It is certainly disappointing that yet another Cabinet nominee of President Obama, Health and Human Services Secretary-designate Kathleen Sebelius, Governor of Kansas, owes back taxes of under $10,000.
This is the fifth or sixth time that this has happened, and it caused a controversy for Treasury Secretary Timothy Geithner, although he was confirmed, and it prevented former Senate Majority Leader Tom Daschle from continuing his candidacy for the HHS position.
Of course, Daschle had a major amount of money owed in back taxes, while Sebelius’s back taxes are quite small in amount. This does not mean, however, that the average tax payer is going to be understanding of her situation.
The point is, however, whether Democrat or Republican, people who are asked to serve by a President or who serve in Congress or in government agencies in high positions, are not "average" people like most of us, including the author. They are, in reality, wealthy Americans who welcome the opportunity to serve in government, and there is no way that we are going to ever see much of a change in that unfortunate reality.
So my thought is, make them pay their back taxes, as long as not a major amount such as Daschle had, and realize that accountants for wealthy people can themselves disagree on the proper taxation for these fortunate people. But let’s not cut off our nose to spite our face and prevent them from serving in our government, with their expertise and skills able, hopefully, to contribute to the future of the nation.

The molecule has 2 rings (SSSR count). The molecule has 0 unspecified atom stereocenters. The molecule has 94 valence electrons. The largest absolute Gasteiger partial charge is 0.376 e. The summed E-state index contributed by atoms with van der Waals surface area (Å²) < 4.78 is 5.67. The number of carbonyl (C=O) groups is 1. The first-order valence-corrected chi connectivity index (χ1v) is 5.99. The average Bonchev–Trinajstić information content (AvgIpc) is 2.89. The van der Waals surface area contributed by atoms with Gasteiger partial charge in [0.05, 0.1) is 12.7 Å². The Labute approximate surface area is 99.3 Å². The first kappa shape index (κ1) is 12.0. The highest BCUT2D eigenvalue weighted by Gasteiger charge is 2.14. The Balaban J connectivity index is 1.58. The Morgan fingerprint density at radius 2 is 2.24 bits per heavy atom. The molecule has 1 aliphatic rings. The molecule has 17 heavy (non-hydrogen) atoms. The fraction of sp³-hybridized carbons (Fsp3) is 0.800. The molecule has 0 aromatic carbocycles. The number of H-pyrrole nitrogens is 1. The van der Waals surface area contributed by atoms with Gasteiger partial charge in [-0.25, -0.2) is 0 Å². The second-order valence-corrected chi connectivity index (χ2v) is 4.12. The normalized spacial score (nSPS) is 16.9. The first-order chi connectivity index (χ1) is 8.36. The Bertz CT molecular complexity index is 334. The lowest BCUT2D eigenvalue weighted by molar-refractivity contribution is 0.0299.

First Lady Michelle Obama has seen her popularity soar to a level where, in a new poll, three fourths of the American people see her as a positive force.
This is quite a change since last summer when she was seen as controversial and outspoken, and a large portion of the American people saw her in a negative way. Now even most Republicans see her as adding to the stature of her position and being a positive influence on her husband’s Presidency.
Michelle Obama is now being compared in glamor to Princess Diana of Great Britain and Jacqueline Kennedy Onassis. That is a good omen for the future, as she has made herself appear as the ideal mother, wife, and spokesman for social concern for those less fortunate. She is on the road to possible ranking as one of the most outstanding First Ladies in a public role, joining such luminaries as Eleanor Roosevelt, Betty Ford, Rosalyn Carter, and Hillary Clinton.
GOP Congresswoman Michelle Bachmann of Minnesota, a major embarrassment during the 2008 Presidential campaign, when she called for investigations of liberal Democrats in Congress as traitors, has now emerged again as a divisive figure who hurts the attempt to revive the Republican party for the future.